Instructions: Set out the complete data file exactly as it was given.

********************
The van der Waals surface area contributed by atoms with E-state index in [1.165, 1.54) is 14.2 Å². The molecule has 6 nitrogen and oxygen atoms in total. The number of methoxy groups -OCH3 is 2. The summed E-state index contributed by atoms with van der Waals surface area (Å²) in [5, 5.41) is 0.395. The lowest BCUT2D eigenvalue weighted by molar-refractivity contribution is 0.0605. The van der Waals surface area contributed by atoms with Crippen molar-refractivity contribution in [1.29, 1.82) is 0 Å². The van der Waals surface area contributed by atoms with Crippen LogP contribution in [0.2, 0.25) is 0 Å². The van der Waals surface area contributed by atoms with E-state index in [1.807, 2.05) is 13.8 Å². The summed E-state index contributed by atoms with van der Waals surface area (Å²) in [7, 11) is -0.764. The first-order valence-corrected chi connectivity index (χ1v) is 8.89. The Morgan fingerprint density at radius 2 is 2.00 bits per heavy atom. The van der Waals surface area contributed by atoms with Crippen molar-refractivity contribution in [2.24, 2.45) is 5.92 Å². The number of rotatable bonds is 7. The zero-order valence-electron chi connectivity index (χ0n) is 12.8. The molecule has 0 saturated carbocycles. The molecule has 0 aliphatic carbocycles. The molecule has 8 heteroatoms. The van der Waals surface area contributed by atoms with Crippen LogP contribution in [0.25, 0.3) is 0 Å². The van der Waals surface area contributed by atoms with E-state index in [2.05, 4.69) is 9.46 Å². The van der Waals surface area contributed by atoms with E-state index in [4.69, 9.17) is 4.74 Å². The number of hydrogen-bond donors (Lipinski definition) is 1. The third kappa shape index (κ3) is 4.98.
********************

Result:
The van der Waals surface area contributed by atoms with E-state index in [1.165, 1.54) is 14.2 Å². The molecule has 6 nitrogen and oxygen atoms in total. The number of methoxy groups -OCH3 is 2. The summed E-state index contributed by atoms with van der Waals surface area (Å²) in [5, 5.41) is 0.395. The lowest BCUT2D eigenvalue weighted by molar-refractivity contribution is 0.0605. The van der Waals surface area contributed by atoms with Crippen molar-refractivity contribution in [1.29, 1.82) is 0 Å². The van der Waals surface area contributed by atoms with Crippen LogP contribution in [0.2, 0.25) is 0 Å². The van der Waals surface area contributed by atoms with E-state index in [1.807, 2.05) is 13.8 Å². The summed E-state index contributed by atoms with van der Waals surface area (Å²) in [7, 11) is -0.764. The first-order valence-corrected chi connectivity index (χ1v) is 8.89. The Morgan fingerprint density at radius 2 is 2.00 bits per heavy atom. The van der Waals surface area contributed by atoms with Crippen molar-refractivity contribution in [2.24, 2.45) is 5.92 Å². The number of rotatable bonds is 7. The zero-order valence-electron chi connectivity index (χ0n) is 12.8. The molecule has 0 saturated carbocycles. The molecule has 0 aliphatic carbocycles. The molecule has 8 heteroatoms. The van der Waals surface area contributed by atoms with Crippen LogP contribution in [0.25, 0.3) is 0 Å². The van der Waals surface area contributed by atoms with E-state index in [2.05, 4.69) is 9.46 Å². The van der Waals surface area contributed by atoms with E-state index in [4.69, 9.17) is 4.74 Å². The number of hydrogen-bond donors (Lipinski definition) is 1. The third kappa shape index (κ3) is 4.98.